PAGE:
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Advice for travellers

Before you go to Indonesia

ADVICE FOR TRAVELLERS

Travel with Children

Want a great way to improve your Indonesia trip? Bring the kids! Parents say that they see more because children are so quickly whisked into everyday life across this child-loving archipelago. Natural barriers break right down as locals open their arms – and lives – to children.

Best Regions for Kids
Flores for Kids

Travel outside cities requires patience, hardiness and experience – for both parents and kids. Most Indonesians adore children, especially ones touring their country; however, children may find the constant attention overwhelming. One ex-pat mum who has travelled with her family across Indonesia told us that it’s easier with kids. ‘People are more helpful than when you’re alone as an adult. They want to make things easier for you.’

You will need to learn your child’s age and sex in Bahasa Indonesia – bulau (month), tahun (year), laki-laki (boy) and perempuan (girl). You should also make polite enquiries about the other person’s children, present or absent.

Planning & Practicalities

Kid-friendly facilities are generally limited to Bali, which caters well to holidaying families. Elsewhere you will find Indonesia very hit or miss in terms of specifically catering to children, even as it warmly welcomes them.

What you bring from home and what you source in Indonesia largely depends on where you’re going and what you’ll need. As always, you can get most things you might need on Bali (or to a certain extent Lombok, Jakarta and Yogyakarta) but there is the trade-off of tracking down what you need and simply adding it to your luggage.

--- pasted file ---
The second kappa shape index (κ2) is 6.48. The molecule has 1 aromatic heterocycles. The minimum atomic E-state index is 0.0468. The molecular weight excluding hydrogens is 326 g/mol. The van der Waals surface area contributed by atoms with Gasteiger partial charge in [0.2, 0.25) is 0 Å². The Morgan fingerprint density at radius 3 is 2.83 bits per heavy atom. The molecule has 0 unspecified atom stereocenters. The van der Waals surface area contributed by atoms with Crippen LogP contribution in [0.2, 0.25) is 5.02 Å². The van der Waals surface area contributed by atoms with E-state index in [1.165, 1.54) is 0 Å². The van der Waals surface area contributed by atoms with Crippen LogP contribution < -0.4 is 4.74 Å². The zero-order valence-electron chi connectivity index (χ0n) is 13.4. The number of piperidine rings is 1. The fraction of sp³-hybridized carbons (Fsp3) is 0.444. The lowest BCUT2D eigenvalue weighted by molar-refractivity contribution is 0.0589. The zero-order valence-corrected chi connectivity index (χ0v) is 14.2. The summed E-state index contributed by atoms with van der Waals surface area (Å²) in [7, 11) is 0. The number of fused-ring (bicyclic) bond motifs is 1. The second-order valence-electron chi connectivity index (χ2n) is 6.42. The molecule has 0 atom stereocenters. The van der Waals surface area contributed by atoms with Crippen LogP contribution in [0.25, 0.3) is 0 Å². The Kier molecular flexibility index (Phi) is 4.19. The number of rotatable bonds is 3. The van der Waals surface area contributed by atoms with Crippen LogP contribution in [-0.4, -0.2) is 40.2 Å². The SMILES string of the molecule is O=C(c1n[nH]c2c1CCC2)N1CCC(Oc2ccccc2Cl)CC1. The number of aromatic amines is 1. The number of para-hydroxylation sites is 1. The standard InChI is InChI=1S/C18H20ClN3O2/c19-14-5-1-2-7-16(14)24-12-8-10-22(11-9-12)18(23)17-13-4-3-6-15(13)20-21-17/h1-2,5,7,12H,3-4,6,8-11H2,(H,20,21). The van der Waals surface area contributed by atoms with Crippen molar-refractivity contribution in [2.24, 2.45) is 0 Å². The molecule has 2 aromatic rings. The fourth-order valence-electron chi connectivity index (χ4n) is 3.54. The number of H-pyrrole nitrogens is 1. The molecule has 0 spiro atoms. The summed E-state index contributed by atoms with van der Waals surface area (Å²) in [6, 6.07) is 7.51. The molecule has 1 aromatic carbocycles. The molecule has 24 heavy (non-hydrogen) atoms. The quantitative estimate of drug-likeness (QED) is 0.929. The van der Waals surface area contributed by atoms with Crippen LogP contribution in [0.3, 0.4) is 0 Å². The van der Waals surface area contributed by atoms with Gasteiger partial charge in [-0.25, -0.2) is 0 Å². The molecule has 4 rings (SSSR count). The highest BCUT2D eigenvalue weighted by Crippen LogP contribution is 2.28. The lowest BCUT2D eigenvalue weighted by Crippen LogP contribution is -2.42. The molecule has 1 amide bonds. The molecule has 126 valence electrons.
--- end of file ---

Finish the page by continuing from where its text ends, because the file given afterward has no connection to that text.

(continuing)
For very young children, the dilemma is to bring either a backpack carrier or a pram/stroller. If you can, bring both. Prams are tough going on uneven or nonexistent footpaths, but are worthwhile in south Bali and other developed areas.

  • Children’s seats for cars are rare or where they exist, may be of low quality.
  • Sunscreen and mosquito repellent are difficult to find on Bali and nonexistent elsewhere.
  • Baby wipes, disposable nappies (diapers) and baby formula are all readily available in cities and big towns but seldom elsewhere.
  • Bali has a ready supply of babysitters (and lots of nightlife to divert parents). Elsewhere you will be providing the childcare.
  • Nappy-changing facilities usually consist of the nearest discreet, flat surface.
  • Breastfeeding in public is acceptable in areas such as Bali, Papua and Sumatra away from Aceh but virtually unseen in Maluku, Sulawesi and Kalimantan. In parts of west Java and the conservative islands of Nusa Tengarra it’s inappropriate. Take your cue from local mothers.
  • Hotels and guesthouses often have triple and family rooms, plus extra beds can be supplied on demand. Baby beds and highchairs, however, are uncommon.
  • Hotel staff are usually very willing to help and improvise, so always ask if you need something for your children.
  • Larger resorts often have special programs and facilities for kids that include lots of activities during the day and evening.